Evil-doers Beware! Space Scientists are on the Case
Evil-doers Beware! Space Scientists are on the Case Two NASA scientists are working with the police and
the FBI to track down criminals using out-of-this-world video
31, 2000 -- FBI and other law enforcement officers - whose
investigations are normally down-to-Earth - recently have been
seeking the help of two NASA scientists who study the Sun and
storms like hurricanes.
Why are specialists from such different worlds working together?
The NASA researchers -- using their expertise and equipment for analyzing satellite video -- created technology that can dramatically improve TV images including crime scene videos. With law enforcement officers looking over their shoulders, the scientists use their computer software to turn dark, jittery images captured by home video, security systems and video cameras in police cars into clearer, stable images that reveal clues about crimes.
Above: NASA inventors Paul Meyer (left) and David Hathaway view a license plate number revealed by using the Video Image Stabilization and Registration -- VISAR -- software to improve poor quality footage. Meyer and Hathaway invented the software at NASA's Marshall Space Flight Center in Huntsville, Ala.
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Since their first case with the FBI, Hathaway and Meyer have worked over the years to refine the VISAR technology, improving it so that it is now ready to be transferred to companies that produce video enhancement systems for law enforcement, the military and even home computers.
By the end of this year, the FBI and other criminal investigators will be able to use the NASA technology at their own stations. The NASA scientists' invention -- called Video Image Stabilization and Registration, or VISAR - will be available in a video tracking and enhancement system developed by Intergraph Government Solutions, a subsidiary of Intergraph Corp. of Huntsville. The company has signed a licensing agreement with NASA to use VISAR in its Video Analyst System, which offers broadcast-quality analysis features on Intel-based hardware.
Left: The skier seems to glide across the water when video made with a digital hand-held camcorder (below) is enhanced using VISAR (above). [more videos]
"After analyzing crime video for detectives and seeing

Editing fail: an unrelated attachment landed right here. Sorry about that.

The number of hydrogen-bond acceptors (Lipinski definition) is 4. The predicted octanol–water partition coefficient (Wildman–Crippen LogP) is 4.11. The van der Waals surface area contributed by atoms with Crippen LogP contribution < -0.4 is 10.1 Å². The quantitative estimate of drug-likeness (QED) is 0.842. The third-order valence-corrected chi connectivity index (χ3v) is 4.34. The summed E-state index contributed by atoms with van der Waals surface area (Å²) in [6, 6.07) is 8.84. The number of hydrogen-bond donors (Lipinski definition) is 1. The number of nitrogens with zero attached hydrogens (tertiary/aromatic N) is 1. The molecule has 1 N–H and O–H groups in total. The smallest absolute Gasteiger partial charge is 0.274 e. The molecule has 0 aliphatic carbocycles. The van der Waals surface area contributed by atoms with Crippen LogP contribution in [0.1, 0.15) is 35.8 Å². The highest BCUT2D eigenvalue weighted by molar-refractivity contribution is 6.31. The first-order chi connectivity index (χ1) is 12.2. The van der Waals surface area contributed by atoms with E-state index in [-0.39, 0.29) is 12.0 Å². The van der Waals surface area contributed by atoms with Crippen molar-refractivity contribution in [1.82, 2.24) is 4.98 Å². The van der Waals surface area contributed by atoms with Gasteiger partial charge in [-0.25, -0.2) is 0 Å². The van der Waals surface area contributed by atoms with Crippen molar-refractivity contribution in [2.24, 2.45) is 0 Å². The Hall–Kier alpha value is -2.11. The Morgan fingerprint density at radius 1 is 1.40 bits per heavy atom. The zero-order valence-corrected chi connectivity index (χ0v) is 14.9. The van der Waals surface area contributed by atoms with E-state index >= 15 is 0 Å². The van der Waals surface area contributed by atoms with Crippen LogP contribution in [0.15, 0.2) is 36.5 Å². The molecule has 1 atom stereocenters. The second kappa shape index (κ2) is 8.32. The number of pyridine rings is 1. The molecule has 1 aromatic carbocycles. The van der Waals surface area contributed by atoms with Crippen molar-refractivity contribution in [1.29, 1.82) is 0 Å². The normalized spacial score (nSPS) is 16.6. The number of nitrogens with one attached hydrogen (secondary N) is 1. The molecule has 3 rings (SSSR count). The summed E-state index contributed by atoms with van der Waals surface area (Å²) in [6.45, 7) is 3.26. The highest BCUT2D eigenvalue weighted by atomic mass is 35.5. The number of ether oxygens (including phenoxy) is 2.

the horrible details of some of these crimes, it gives me great
satisfaction that police can use NASA technology to put murderers
behind bars," said Hathaway.
Hathaway, for example, helped enhance security camera videotape made during the kidnapping of a Minnesota teenager. In an intensive effort, the FBI and police worked with Hathaway to identify the abductor and try to find the teenager before she was harmed. Police now believe she was killed. This summer, the tape was used as evidence in the trial of a man convicted of the murder.
The VISAR system has proved so useful because it is able to correct the effects of jitter, rotation and zoom from frame to frame in video. Once corrected, the registered video images may then be combined to produce clearer images.
"At NASA, we routinely take satellite images of storm clouds and enhance them to see what is going on in the atmosphere," said Meyer. "Looking for clues about what is happening in a storm is similar to being a detective and finding out what took place at a crime scene."
Commercial interest in licensing the Marshall invention is based on its ability to do more than just remove noise or "snow" from videos. The software also corrects for horizontal and vertical camera motion, as well as rotation and zoom effects. It produces clearer images of moving objects, smoothes jagged edges and enhances still images.
"By adding VISAR to our Video Analyst Workstation, we can now offer the law enforcement, military, intelligence and security communities these powerful capabilities in a comprehensive video analysis system," said Trey McKay, executive manager of Federal Hardware Solutions at Intergraph Government Solutions. "We look forward to working with NASA to integrate this innovative technology to extend our system capabilities and anticipate a significant impact on our customers and the industry as a whole."